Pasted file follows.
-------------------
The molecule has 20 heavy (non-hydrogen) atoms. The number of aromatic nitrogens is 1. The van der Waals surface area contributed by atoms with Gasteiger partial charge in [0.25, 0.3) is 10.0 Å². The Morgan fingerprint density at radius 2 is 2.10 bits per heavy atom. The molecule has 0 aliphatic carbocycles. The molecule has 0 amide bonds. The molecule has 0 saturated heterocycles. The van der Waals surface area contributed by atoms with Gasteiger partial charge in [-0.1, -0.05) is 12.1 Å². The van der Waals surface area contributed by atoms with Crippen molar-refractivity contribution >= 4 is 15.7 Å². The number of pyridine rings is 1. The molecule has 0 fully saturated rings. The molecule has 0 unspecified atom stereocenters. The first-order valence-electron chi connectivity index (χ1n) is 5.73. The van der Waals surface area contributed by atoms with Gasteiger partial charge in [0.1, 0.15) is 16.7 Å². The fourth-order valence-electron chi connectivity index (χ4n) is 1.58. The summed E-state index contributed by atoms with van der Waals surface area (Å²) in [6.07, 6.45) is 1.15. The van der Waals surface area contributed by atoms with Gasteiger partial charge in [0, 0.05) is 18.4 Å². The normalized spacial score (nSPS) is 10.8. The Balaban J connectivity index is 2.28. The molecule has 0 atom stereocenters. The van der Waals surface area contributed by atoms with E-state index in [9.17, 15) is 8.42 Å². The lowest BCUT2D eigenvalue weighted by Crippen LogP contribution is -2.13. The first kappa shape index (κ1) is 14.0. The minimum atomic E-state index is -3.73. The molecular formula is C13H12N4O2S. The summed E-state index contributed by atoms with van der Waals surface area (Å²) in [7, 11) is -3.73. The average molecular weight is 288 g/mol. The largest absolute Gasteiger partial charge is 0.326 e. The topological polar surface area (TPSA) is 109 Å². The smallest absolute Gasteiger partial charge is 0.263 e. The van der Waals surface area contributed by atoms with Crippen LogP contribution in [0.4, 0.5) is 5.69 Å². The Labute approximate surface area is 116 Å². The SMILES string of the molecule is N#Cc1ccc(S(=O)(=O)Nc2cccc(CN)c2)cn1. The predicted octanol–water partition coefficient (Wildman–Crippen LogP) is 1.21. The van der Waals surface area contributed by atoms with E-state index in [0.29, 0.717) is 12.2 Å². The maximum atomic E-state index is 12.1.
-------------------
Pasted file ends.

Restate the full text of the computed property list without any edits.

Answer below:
The molecule has 20 heavy (non-hydrogen) atoms. The number of aromatic nitrogens is 1. The van der Waals surface area contributed by atoms with Gasteiger partial charge in [0.25, 0.3) is 10.0 Å². The Morgan fingerprint density at radius 2 is 2.10 bits per heavy atom. The molecule has 0 aliphatic carbocycles. The molecule has 0 amide bonds. The molecule has 0 saturated heterocycles. The van der Waals surface area contributed by atoms with Gasteiger partial charge in [-0.1, -0.05) is 12.1 Å². The van der Waals surface area contributed by atoms with Crippen molar-refractivity contribution >= 4 is 15.7 Å². The number of pyridine rings is 1. The molecule has 0 fully saturated rings. The molecule has 0 unspecified atom stereocenters. The first-order valence-electron chi connectivity index (χ1n) is 5.73. The van der Waals surface area contributed by atoms with Gasteiger partial charge in [0.1, 0.15) is 16.7 Å². The fourth-order valence-electron chi connectivity index (χ4n) is 1.58. The summed E-state index contributed by atoms with van der Waals surface area (Å²) in [6.07, 6.45) is 1.15. The van der Waals surface area contributed by atoms with Gasteiger partial charge in [0, 0.05) is 18.4 Å². The normalized spacial score (nSPS) is 10.8. The Balaban J connectivity index is 2.28. The molecule has 0 atom stereocenters. The van der Waals surface area contributed by atoms with E-state index in [9.17, 15) is 8.42 Å². The lowest BCUT2D eigenvalue weighted by Crippen LogP contribution is -2.13. The first kappa shape index (κ1) is 14.0. The minimum atomic E-state index is -3.73. The molecular formula is C13H12N4O2S. The summed E-state index contributed by atoms with van der Waals surface area (Å²) in [7, 11) is -3.73. The average molecular weight is 288 g/mol. The largest absolute Gasteiger partial charge is 0.326 e. The topological polar surface area (TPSA) is 109 Å². The smallest absolute Gasteiger partial charge is 0.263 e. The van der Waals surface area contributed by atoms with Crippen LogP contribution in [0.4, 0.5) is 5.69 Å². The Labute approximate surface area is 116 Å². The SMILES string of the molecule is N#Cc1ccc(S(=O)(=O)Nc2cccc(CN)c2)cn1. The predicted octanol–water partition coefficient (Wildman–Crippen LogP) is 1.21. The van der Waals surface area contributed by atoms with E-state index in [0.29, 0.717) is 12.2 Å². The maximum atomic E-state index is 12.1.